A Day Without Power: Unintended Consequences of a Power Crisis
With the rising frequency and intensity of extreme weather, the need for a more resilient energy system is more important than ever. Recent extreme weather events like those in Texas reveal the challenges faced by many states and even countries worldwide. These events lead to blackouts that are sadly more consequential than sitting the dark for a few hours under candlelight.
Though it is difficult to talk about, it is vital to acknowledge the human impact of extreme weather occurrences. Distress and hardship for those affected increase in severity as the number of climate events and power outages also rise. Whether it’s a freeze in Texas, a tropical storm in the southeast, heatwaves in California, or hurricanes in the northeast — people rely on power for safety and security.
People need warmth, air conditioning, food, water, and access to their finances. People need to charge their devices to communicate with loved ones and emergency services. Drivers need to charge their vehicles in order to flee if needed. Folks need access to their local businesses to restock on safety essentials like propane tanks, food, and sometimes even water.
The toll on human needs was clearly visible in Texas:
The Wilsey Family, from Euless, Texas, told CNN via text message they had been living in their car because it was the only source of heat and power. Charging their phones meant they could stay in touch with one another, check to see which grocery stores were open and watch for news updates. The only source of heat in their apartment during multiple days of no power were candles.
Editor’s Note: Sitting in an idling car means you are breathing in more of the dirty exhaust that leaks into the car cabin. If in an enclosed space like a garage, this can lead to lethal levels of carbon monoxide poisoning.
Some people went to dangerous lengths just to stay warm. In San Antonio, the Lemus family used the gas stove burners to provide a meager source of heat for their children, risking poisoning from carbon monoxide fumes.
Meanwhile in Killeen, Texas, personal belongings were destroyed as the need for heat forced Angel Garcia to toss everything not needed to survive into the fireplace, including her 3-year-old daughter’s toy blocks. Garcia told CNN she had seen other people tearing down fences to burn as firewood.
If businesses are stuck without power and traditional community safe spaces lack electricity, the community has few places to turn when they need the most support.
In the case of Texas, families were forced to seek government assistance for their safety. State governor Greg Abbot deployed the National Guard to gather citizens to nearby emergency shelters, with 135 total shelters established across the Lone Star State as warming centers. Few expected an event of this scale to happen at all, much less in a state that prides itself on being independent of national power grids.
Kerry Cook, a professor of climate science at the University of Texas, told the Austin-American Statesman that whether or not extreme weather events are a result of climate change, the fact is that these kinds of events are increasing. “It may or may not be related to increases in atmospheric greenhouse gases, but it is a real demonstration that we’re not ready for extreme events, either cold or hot. Even though we can’t currently attribute the current storm to the global warming signal, we know from observations and from modeling and theory that extreme events of all kinds are increasing. This is just one type.”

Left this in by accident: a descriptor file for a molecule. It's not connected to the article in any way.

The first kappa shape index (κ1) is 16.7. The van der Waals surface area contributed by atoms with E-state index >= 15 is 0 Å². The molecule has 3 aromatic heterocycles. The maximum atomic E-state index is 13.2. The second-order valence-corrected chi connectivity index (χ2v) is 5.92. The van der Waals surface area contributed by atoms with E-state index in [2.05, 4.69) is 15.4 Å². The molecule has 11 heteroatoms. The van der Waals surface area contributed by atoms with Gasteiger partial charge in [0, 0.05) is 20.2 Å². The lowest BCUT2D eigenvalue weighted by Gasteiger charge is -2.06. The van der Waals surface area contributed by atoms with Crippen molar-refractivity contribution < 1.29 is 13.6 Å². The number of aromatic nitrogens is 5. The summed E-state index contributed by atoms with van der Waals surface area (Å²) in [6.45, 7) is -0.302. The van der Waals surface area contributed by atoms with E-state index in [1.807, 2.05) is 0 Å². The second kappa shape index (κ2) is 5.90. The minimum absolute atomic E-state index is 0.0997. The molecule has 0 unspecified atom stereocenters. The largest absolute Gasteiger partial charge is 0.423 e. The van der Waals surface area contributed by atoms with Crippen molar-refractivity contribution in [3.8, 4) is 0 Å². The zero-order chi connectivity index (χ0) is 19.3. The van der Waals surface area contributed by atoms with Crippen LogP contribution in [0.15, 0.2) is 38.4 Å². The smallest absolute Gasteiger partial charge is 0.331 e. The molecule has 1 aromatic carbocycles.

Several factors cause today’s resiliency challenges. But one common thread is an overall lack of preparation for extreme weather coupled with massive spikes in demand. This results in infrastructure damage coupled with power, water, and gas shortages, forcing states to necessitate rolling blackouts that shut down communities for days or weeks.
Utilities understand the impacts these storms can have on their systems and the people they serve. While it is difficult to predict when extreme weather events will happen or how severe they will be, businesses, communities, and policymakers must work together to build a more robust, more resilient energy system. According to AccuWeather, Texas’ energy crisis caused between $45 and 50 billion in economic damages.
The high impact of power outages has elevated discussions about true energy independence. The solution to extreme weather like the recent event in Texas is not dealing with the fallout, but with preventing the energy system from failing in the first place by using distributed energy generation.
Distributed generation solutions like microgrids can help build a more robust grid while at the same time making communities safer. A microgrid is a localized energy network with its self-contained source of power, using a mix of distributed generation technologies and fuel types to reduce environmental impact.
Overall, the consequences of climate change need addressing while at the same time addressing the causes. That’s why microgrids powered by alternative energy sources, and distributed generation as a whole, are being brought to the forefront of disaster preparedness.
Billion-dollar climate events are only increasing in frequency and intensity. The need for solutions to keep you powered is immediate. Businesses and communities are ready to invest in distributed generation solutions that provide safe, reliable, local power. Don’t wait until the next major event. Now is the time to plan and prepare.
- AccuWeather: $45 and 50 billion in economic damages
- Houston Chronicle: ERCOT forced rolling blackouts
- Texas Tribune: Lack of preparation for such weather
- AccuWeather: Abbot deployed National Guard
- CNN: Human stories of the storm
- Austin-American Statesman: the facts say that these kinds of events are increasing
- NOAA: Billion-dollar climate events